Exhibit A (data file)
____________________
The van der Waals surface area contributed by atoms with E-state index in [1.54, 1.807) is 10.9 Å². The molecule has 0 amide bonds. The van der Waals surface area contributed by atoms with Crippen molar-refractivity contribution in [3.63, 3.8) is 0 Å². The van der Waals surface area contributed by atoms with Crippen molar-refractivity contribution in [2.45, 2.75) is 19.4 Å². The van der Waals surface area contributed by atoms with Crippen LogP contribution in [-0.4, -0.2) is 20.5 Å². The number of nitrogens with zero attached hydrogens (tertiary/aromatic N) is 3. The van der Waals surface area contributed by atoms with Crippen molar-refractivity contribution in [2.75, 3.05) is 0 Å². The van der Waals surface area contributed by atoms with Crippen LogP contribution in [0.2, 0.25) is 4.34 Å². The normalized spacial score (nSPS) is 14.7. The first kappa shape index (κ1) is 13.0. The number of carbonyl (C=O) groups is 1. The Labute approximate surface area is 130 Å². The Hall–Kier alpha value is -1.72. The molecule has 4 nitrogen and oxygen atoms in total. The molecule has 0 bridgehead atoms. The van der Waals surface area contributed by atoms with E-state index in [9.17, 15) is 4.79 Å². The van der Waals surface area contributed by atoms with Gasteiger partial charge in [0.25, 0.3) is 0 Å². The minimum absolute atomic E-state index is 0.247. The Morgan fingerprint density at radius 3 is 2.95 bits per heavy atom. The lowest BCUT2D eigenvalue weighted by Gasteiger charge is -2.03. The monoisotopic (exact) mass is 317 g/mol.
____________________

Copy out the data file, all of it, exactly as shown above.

The van der Waals surface area contributed by atoms with E-state index in [1.54, 1.807) is 10.9 Å². The molecule has 0 amide bonds. The van der Waals surface area contributed by atoms with Crippen molar-refractivity contribution in [3.63, 3.8) is 0 Å². The van der Waals surface area contributed by atoms with Crippen molar-refractivity contribution in [2.45, 2.75) is 19.4 Å². The van der Waals surface area contributed by atoms with Crippen LogP contribution in [-0.4, -0.2) is 20.5 Å². The number of nitrogens with zero attached hydrogens (tertiary/aromatic N) is 3. The van der Waals surface area contributed by atoms with Crippen molar-refractivity contribution in [2.75, 3.05) is 0 Å². The van der Waals surface area contributed by atoms with Crippen LogP contribution in [0.2, 0.25) is 4.34 Å². The normalized spacial score (nSPS) is 14.7. The first kappa shape index (κ1) is 13.0. The number of carbonyl (C=O) groups is 1. The Labute approximate surface area is 130 Å². The Hall–Kier alpha value is -1.72. The molecule has 4 nitrogen and oxygen atoms in total. The molecule has 0 bridgehead atoms. The van der Waals surface area contributed by atoms with E-state index in [9.17, 15) is 4.79 Å². The van der Waals surface area contributed by atoms with Gasteiger partial charge in [0.25, 0.3) is 0 Å². The minimum absolute atomic E-state index is 0.247. The Morgan fingerprint density at radius 3 is 2.95 bits per heavy atom. The lowest BCUT2D eigenvalue weighted by Gasteiger charge is -2.03. The monoisotopic (exact) mass is 317 g/mol.